A Massively Multiplayer Online Trading Card Game? Tell Me More.

For the past couple of years, the folks at Cryptozoic Entertainment have been making a lovely array of physical trading card, board and deck-building games, everything from the official World of Warcraft TCG to The Big Bang Theory: The Party Game. Now they're going digital with Hex: Shards of Fate, the first free-to-play massively multiplayer online trading card game for PC and Mac, and my wallet's already getting itchy.

Hex is an MMORPG, with all of the social interaction, player-versus-player battles, adventuring and raiding such a game entails. It's also a trading card game, where combat is waged with a deck built from starter decks and booster packs — with more than 350 cards in the starter set alone.

Cryptozoic is using the game's digital format to do things that normal paper trading card games could only dream of. Equipment that changes card appearance and stats, complete with set bonuses; socketed items, similar to Diablo III's runes; achievements that unlock extended art versions of each card — these are the sort of features I've always wanted in my online trading card games.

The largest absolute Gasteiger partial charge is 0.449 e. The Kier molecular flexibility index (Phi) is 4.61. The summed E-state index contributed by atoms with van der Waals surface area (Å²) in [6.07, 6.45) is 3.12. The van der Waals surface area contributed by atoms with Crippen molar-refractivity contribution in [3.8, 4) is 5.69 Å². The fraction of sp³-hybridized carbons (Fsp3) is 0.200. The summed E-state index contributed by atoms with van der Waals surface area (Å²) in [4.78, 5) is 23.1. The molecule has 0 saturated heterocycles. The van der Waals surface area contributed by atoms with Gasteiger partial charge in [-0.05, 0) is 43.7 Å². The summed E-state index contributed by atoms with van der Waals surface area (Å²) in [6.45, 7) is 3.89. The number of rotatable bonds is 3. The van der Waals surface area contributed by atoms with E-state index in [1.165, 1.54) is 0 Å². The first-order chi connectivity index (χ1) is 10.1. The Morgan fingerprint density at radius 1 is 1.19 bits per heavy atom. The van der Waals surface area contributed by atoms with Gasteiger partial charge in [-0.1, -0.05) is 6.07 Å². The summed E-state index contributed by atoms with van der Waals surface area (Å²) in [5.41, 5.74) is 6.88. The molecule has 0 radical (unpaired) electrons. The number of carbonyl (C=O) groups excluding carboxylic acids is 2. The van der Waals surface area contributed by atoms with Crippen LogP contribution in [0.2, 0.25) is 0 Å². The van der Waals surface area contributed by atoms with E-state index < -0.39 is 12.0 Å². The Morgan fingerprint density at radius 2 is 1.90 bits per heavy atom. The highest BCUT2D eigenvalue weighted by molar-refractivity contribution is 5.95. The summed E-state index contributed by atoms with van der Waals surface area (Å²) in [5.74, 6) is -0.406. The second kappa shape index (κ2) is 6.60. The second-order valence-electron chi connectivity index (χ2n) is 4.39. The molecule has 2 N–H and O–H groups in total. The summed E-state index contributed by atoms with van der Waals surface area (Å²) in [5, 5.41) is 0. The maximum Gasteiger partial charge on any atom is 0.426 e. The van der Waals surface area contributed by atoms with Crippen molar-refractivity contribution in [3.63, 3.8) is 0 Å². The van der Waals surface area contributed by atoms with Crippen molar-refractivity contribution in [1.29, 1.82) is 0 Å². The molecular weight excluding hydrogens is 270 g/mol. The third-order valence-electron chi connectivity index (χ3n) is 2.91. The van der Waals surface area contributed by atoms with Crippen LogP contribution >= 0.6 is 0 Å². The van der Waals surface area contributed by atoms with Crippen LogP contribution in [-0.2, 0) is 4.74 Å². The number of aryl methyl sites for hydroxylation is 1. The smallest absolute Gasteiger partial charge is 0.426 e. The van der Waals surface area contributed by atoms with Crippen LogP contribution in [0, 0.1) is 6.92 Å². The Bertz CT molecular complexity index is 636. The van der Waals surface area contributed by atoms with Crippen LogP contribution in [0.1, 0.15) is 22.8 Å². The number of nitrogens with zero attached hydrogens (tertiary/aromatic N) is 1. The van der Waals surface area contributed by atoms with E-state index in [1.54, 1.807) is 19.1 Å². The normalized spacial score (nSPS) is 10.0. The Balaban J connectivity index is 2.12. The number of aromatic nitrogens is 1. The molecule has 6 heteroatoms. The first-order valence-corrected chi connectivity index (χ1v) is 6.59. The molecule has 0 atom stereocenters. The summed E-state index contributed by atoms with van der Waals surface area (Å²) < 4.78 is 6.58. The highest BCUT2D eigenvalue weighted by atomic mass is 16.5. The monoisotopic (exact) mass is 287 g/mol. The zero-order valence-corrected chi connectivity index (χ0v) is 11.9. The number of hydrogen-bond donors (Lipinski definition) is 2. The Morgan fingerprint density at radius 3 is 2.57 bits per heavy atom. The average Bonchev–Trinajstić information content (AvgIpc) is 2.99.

Plus there are rabbits...

Illustration for article titled A Massively Multiplayer Online Trading Card Game? Tell Me More.

...and the strangest Kickstarter video I've ever seen, in which president and chief creative officer of Cryptozoic Entertainment, Cory Jones, robs a bank, gets a tattoo, snipes a clown and then dresses in drag and sells his body in the street.

Yes, it's a Kickstarter, and they are looking for $300,000, but most of the reward tiers include digital card packs, which I was going to be buying anyway.


Check out the game's official website for an exhaustive overview of Hex: Shards of Fate, and then join me in the fall when I complain about how much I am spending on fake cards.

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This is just a super-ultra-mega-hyper-mondo blatent RIP-OFF of Magic: the Gathering. Summoning sickness, swift strike (first strike), tapping (they call it exhausting), Haste (they call it speed), power and toughness (attack and defense), mana (they still call it mana, brilliant!), first and second mainphases (samesies), there is an untap phase, there is a graveyard, they use the term "summon" which is a classic Magic term, combat works exactly the same as in Magic (declare attackers, dclare blockers, damage step), the board and the action arrows look virtually identical to the Duels of the Planeswalkers interface. There are cards that say "Each troop gets +1/+1" which is verbatim a Magic mechanic. They even go so far as to have "activated abilities" which is a Magic core mechanic. The activated abilities on the cards are even written exactly the same way they are on Magic cards. The cards are designed exactly the same way as Magic cards, some cards even have flavor text at the bottom. This is sad. Good job guys, you just made Magic: the Gathering, 20 years late.